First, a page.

My family are dealing with the recent passing of an Aunt who lived alone and had no children.  She had a Will and had appointed a firm of solicitors to deal with the estate and probate.

    Our main problem with this is that the solicitors are now acting as per the Will of my Aunt and are not willing to discuss or liaise with any of the nieces and nephews in any capacity (as they are not acting on our behalf) regarding any personal items that my Aunt has at the property.  We do not have a key and the solicitors, who do have a key, will not allow us access.  

    We are all being left some small monetary gifts but the property has been left to a neighbour (another story!).  My family just want to collect some family photographs that she had.  She was 99 years old so some of the photos are very old and show her family from many years ago.  These are part of our family history - they are of no interest to the solicitors nor the neighbour and we cannot understand why they won't either allow access or post them to us.

    It is for this reason I would not appoint a solicitor firm as an Executor.  By all means appoint some family members to be executors and if, at the time, they don't feel confident then they can instruct a firm of solicitors to act for them, but this means the solicitors will be acting on behalf of the Executors and will liaise with them during the settlement of the estate, rather than being blanked as we are being.
    Why is acting as per the will a problem? An executor would be failing in their duty if they did not follow the will. Anything not mentioned in the will is the property of the residual beneficiary and the solicitor cannot give you anything without the permission of that beneficiary. 
  • GoogleMeNow
    GoogleMeNow Posts: 333
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    jaytee28 said:
    Hi,  I am just putting together a new will for myself, I live in a flat and my executors will be a local firm of solicitors and a relative at the other end of the country.  Nobody other than myself has keys to my flat, I am wondering are there any barriers to the executors gaining access to my flat after I die?  My will once completed will be easily found in my cabinet together with funeral plan and instruction to call the executors, etc.  Sorry if this is a stupid question.


    My family are dealing with the recent passing of an Aunt who lived alone and had no children.  She had a Will and had appointed a firm of solicitors to deal with the estate and probate.

    Our main problem with this is that the solicitors are now acting as per the Will of my Aunt and are not willing to discuss or liaise with any of the nieces and nephews in any capacity (as they are not acting on our behalf) regarding any personal items that my Aunt has at the property.  We do not have a key and the solicitors, who do have a key, will not allow us access.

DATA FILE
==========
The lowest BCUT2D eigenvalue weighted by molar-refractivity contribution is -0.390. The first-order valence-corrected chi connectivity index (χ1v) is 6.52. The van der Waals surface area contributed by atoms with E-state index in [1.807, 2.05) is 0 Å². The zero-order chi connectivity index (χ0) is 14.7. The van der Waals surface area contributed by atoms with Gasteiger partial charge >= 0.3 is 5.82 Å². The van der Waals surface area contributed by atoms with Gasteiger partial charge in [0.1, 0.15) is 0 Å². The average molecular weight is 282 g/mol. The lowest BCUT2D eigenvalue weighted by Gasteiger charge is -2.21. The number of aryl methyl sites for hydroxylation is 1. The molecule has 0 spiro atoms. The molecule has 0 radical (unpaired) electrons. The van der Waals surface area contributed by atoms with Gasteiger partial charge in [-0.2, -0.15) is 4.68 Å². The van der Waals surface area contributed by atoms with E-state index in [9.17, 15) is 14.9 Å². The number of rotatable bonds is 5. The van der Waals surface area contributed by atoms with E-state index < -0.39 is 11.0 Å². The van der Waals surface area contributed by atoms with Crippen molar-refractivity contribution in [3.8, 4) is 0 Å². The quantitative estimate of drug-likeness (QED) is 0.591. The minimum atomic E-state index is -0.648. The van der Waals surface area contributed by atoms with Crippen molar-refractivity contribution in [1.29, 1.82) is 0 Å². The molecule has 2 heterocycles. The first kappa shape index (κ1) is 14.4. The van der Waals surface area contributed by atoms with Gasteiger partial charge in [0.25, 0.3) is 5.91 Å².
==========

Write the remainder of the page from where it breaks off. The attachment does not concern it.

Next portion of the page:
We are all being left some small monetary gifts but the property has been left to a neighbour (another story!).  My family just want to collect some family photographs that she had.  She was 99 years old so some of the photos are very old and show her family from many years ago.  These are part of our family history - they are of no interest to the solicitors nor the neighbour and we cannot understand why they won't either allow access or post them to us.

    It is for this reason I would not appoint a solicitor firm as an Executor.  By all means appoint some family members to be executors and if, at the time, they don't feel confident then they can instruct a firm of solicitors to act for them, but this means the solicitors will be acting on behalf of the Executors and will liaise with them during the settlement of the estate, rather than being blanked as we are being.
    Why is acting as per the will a problem? An executor would be failing in their duty if they did not follow the will. Anything not mentioned in the will is the property of the residual beneficiary and the solicitor cannot give you anything without the permission of that beneficiary. 

    Yes, I understand that the solicitor is acting as per the Will.  I have to assume that the residual beneficiary has not given permission for the family to have family photographs and that is a shame.
  • Malthusian
    Malthusian Posts: 10,838
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    We are all being left some small monetary gifts but the property has been left to a neighbour (another story!).  My family just want to collect some family photographs that she had.  She was 99 years old so some of the photos are very old and show her family from many years ago.  These are part of our family history - they are of no interest to the solicitors nor the neighbour and we cannot understand why they won't either allow access or post them to us.